The Role of Architecture and Tissue Properties in the Structural Integrity of Human Vertebral Cancellous Bone
Cole, Jacqueline Heather
Age-related disorders of bone metabolism like osteoporosis may compromise structural integrity of bone and result in fragility fractures, particularly at cancellous bone sites. Several factors contribute to cancellous bone strength, including bone density, architecture, and material properties. Clinical assessment of bone density using dual-energy X-ray absorptiometry (DXA), which is somewhat distorted by the fan-shaped X-ray beam, does not fully account for fracture incidence and only partially correlates with bone strength. Spatial variations in trabecular architecture captured by micro-computed tomography (microCT) have been related to structural behavior using microstructure-based models. However, the impact of material variations is not well understood and should be investigated. DXA fan-beam magnification was quantified by scanning aluminum rods at several distances above the X-ray source. Projected area and bone mineral content decreased by 1.6-1.8% per centimeter distance above the source, indicating that changes in girth over time would artificially reduce DXA measurements and obscure actual gains associated with growth or interventions. The ability of DXA to predict bone architecture and material properties was assessed in thoracolumbar specimens from 21 cadavers. T11-L4 was scanned using DXA, and cancellous bone cores drilled from the center of T12 and L2 were scanned at 17 microns using microCT and then compressed uniaxially to failure. DXA and microCT bone mass correlated similarly with cancellous bone stiffness and strength in females but not males. DXA could not account for variations in architecture detected by microCT, particularly in the thoracic spine, for either males or females. MicroCT scans may better assess bone strength in the thoracic spine and could replace DXA scans altogether if measurements could be made non-invasively, accurately, and affordably. Spatial variations in architecture and material properties were examined with architecture- and material-based finite element (FE) models developed from microCT scans. Homogeneous and heterogeneous material models were examined. FE models were improved by heterogeneity, whether between subjects using specimen-specific uniform properties or within subjects using spatially varying properties. Apparent stiffness was the same for specimen-specific models, regardless of variations in tissue modulus. The mean tissue modulus, rather than its distribution, appears to drive the overall mechanical behavior for vertebral cancellous bone.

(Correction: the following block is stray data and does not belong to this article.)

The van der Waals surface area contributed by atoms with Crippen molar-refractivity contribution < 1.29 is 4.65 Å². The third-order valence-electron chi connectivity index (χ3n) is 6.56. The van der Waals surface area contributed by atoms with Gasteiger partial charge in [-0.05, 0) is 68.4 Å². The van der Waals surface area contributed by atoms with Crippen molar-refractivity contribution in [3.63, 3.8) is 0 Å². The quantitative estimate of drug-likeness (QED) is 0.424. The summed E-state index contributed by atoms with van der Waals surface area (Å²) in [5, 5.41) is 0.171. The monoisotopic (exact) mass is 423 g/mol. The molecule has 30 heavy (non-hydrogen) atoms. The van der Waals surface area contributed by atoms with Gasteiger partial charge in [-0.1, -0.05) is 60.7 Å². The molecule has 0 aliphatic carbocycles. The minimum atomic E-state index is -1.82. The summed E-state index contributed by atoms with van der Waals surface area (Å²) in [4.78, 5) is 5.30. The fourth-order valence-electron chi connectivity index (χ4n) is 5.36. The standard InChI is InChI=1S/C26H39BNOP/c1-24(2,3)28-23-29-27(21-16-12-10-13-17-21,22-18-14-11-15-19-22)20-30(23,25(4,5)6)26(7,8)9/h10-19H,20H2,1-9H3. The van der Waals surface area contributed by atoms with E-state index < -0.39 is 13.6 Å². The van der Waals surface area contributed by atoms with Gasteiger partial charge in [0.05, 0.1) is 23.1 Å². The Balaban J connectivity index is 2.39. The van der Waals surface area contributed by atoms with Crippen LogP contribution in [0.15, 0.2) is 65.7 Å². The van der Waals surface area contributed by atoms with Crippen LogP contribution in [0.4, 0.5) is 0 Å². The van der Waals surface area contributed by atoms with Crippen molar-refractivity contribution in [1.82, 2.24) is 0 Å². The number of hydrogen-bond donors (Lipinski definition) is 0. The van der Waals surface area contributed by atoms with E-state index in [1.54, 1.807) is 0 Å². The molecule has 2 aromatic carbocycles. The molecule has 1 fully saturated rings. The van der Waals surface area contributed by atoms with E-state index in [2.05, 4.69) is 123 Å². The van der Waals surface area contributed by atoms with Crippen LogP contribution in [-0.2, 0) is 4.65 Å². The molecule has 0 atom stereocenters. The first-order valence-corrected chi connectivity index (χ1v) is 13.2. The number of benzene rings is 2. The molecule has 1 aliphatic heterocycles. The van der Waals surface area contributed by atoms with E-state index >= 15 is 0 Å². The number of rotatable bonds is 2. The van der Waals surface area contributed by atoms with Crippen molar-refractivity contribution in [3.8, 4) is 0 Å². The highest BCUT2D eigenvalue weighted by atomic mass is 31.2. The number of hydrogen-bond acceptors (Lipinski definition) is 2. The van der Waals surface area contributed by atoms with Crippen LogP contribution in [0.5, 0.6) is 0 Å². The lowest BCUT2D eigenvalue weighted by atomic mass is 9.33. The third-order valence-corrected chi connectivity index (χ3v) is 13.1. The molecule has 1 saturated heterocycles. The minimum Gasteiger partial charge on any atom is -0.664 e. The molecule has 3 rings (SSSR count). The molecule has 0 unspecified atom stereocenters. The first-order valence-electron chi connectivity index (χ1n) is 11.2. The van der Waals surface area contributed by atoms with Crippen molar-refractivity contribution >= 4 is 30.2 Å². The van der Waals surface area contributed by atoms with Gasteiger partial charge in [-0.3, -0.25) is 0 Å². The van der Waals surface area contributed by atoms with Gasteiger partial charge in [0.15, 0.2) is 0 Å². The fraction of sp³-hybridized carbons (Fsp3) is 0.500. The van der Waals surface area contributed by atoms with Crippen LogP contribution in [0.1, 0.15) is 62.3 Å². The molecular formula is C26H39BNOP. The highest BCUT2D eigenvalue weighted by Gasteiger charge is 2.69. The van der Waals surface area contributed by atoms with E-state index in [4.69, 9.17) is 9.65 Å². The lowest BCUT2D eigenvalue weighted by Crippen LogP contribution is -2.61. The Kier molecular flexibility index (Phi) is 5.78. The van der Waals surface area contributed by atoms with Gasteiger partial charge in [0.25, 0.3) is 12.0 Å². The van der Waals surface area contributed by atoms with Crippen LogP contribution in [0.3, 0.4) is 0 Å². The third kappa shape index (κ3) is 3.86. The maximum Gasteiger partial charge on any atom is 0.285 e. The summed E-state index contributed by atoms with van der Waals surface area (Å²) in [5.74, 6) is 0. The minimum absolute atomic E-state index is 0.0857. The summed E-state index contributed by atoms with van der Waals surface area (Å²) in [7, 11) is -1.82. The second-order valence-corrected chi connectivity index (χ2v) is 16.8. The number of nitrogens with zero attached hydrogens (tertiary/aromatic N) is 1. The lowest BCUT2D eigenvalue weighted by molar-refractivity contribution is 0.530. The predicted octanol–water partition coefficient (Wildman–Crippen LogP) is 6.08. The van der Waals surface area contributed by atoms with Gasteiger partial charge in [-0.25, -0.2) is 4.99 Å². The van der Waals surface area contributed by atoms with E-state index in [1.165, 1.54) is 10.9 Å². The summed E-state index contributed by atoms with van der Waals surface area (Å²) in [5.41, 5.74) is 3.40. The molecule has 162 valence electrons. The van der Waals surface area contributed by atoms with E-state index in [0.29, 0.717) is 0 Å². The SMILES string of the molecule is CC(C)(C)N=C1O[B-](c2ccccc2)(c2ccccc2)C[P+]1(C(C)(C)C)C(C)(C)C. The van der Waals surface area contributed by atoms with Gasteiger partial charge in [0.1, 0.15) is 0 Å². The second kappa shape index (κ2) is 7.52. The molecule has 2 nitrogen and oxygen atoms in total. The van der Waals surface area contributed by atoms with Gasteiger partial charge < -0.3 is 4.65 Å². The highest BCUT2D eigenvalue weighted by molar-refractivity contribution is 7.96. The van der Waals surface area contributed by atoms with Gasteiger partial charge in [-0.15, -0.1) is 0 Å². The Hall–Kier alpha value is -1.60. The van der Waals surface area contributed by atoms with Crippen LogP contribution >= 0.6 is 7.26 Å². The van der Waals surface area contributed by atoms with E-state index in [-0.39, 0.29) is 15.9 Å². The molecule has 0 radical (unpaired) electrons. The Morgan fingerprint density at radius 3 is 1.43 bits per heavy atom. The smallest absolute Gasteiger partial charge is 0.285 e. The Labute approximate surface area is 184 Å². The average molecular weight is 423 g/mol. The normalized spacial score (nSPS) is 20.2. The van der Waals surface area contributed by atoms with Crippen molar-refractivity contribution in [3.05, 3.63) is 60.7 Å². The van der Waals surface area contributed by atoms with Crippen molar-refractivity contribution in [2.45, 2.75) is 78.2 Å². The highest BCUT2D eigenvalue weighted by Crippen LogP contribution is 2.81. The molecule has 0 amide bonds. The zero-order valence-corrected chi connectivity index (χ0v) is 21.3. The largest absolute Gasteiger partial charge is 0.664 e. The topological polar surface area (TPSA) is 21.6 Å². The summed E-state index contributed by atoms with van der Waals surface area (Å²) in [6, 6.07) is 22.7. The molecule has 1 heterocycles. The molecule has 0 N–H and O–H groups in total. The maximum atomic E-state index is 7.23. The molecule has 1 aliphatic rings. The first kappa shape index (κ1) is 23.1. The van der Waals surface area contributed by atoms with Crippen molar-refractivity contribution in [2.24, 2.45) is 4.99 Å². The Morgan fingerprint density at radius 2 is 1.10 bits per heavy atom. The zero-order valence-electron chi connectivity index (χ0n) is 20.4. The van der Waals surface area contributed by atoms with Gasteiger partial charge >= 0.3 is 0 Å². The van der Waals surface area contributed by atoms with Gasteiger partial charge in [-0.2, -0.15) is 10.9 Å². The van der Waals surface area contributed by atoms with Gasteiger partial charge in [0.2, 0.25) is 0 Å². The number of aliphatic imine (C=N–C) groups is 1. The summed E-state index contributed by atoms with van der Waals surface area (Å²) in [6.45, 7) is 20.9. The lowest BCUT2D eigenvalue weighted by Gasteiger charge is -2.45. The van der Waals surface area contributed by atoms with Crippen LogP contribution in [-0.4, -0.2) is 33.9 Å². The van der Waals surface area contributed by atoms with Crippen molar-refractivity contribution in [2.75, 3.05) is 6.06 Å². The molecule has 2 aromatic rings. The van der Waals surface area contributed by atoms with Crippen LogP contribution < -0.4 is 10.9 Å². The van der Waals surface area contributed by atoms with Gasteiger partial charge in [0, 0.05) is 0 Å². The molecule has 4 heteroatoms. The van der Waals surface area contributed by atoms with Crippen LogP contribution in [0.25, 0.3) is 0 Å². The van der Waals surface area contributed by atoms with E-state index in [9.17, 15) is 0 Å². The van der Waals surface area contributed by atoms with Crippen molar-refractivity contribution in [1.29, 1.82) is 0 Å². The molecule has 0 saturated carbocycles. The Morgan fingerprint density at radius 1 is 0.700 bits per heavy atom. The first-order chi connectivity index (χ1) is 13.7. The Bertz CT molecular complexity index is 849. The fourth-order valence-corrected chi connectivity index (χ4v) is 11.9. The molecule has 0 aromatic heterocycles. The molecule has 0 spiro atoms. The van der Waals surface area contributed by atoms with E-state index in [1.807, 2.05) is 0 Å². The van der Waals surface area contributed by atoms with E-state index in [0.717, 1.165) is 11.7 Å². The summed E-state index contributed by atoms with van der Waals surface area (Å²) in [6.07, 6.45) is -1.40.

dissertation or thesis